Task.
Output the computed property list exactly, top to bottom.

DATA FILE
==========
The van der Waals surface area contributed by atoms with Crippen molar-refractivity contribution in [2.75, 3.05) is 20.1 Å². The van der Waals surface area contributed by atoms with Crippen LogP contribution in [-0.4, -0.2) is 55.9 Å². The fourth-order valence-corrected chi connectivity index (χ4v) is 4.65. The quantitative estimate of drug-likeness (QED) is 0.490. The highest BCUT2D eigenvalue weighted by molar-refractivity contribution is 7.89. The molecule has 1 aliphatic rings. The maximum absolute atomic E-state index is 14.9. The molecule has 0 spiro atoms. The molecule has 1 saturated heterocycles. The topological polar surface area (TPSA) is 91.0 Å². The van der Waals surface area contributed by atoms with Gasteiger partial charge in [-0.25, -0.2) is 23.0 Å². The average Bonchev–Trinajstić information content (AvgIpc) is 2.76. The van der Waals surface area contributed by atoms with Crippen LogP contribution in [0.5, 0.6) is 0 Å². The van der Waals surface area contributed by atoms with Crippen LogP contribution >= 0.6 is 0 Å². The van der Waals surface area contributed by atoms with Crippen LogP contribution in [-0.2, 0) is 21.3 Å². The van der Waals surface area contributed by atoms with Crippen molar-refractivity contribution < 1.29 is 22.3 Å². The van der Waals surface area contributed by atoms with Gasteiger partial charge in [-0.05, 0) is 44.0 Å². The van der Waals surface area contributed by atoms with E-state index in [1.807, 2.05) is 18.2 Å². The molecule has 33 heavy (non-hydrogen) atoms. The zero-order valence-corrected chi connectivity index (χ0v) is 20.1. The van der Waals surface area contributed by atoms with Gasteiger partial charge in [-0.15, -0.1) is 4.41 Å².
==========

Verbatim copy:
The van der Waals surface area contributed by atoms with Crippen molar-refractivity contribution in [2.75, 3.05) is 20.1 Å². The van der Waals surface area contributed by atoms with Crippen LogP contribution in [-0.4, -0.2) is 55.9 Å². The fourth-order valence-corrected chi connectivity index (χ4v) is 4.65. The quantitative estimate of drug-likeness (QED) is 0.490. The highest BCUT2D eigenvalue weighted by molar-refractivity contribution is 7.89. The molecule has 1 aliphatic rings. The maximum absolute atomic E-state index is 14.9. The molecule has 0 spiro atoms. The molecule has 1 saturated heterocycles. The topological polar surface area (TPSA) is 91.0 Å². The van der Waals surface area contributed by atoms with Gasteiger partial charge in [-0.25, -0.2) is 23.0 Å². The average Bonchev–Trinajstić information content (AvgIpc) is 2.76. The van der Waals surface area contributed by atoms with Crippen LogP contribution in [0.5, 0.6) is 0 Å². The van der Waals surface area contributed by atoms with Crippen LogP contribution >= 0.6 is 0 Å². The van der Waals surface area contributed by atoms with Crippen LogP contribution in [-0.2, 0) is 21.3 Å². The van der Waals surface area contributed by atoms with Crippen molar-refractivity contribution < 1.29 is 22.3 Å². The van der Waals surface area contributed by atoms with Gasteiger partial charge in [-0.05, 0) is 44.0 Å². The van der Waals surface area contributed by atoms with E-state index in [1.807, 2.05) is 18.2 Å². The molecule has 33 heavy (non-hydrogen) atoms. The zero-order valence-corrected chi connectivity index (χ0v) is 20.1. The van der Waals surface area contributed by atoms with Gasteiger partial charge in [-0.15, -0.1) is 4.41 Å².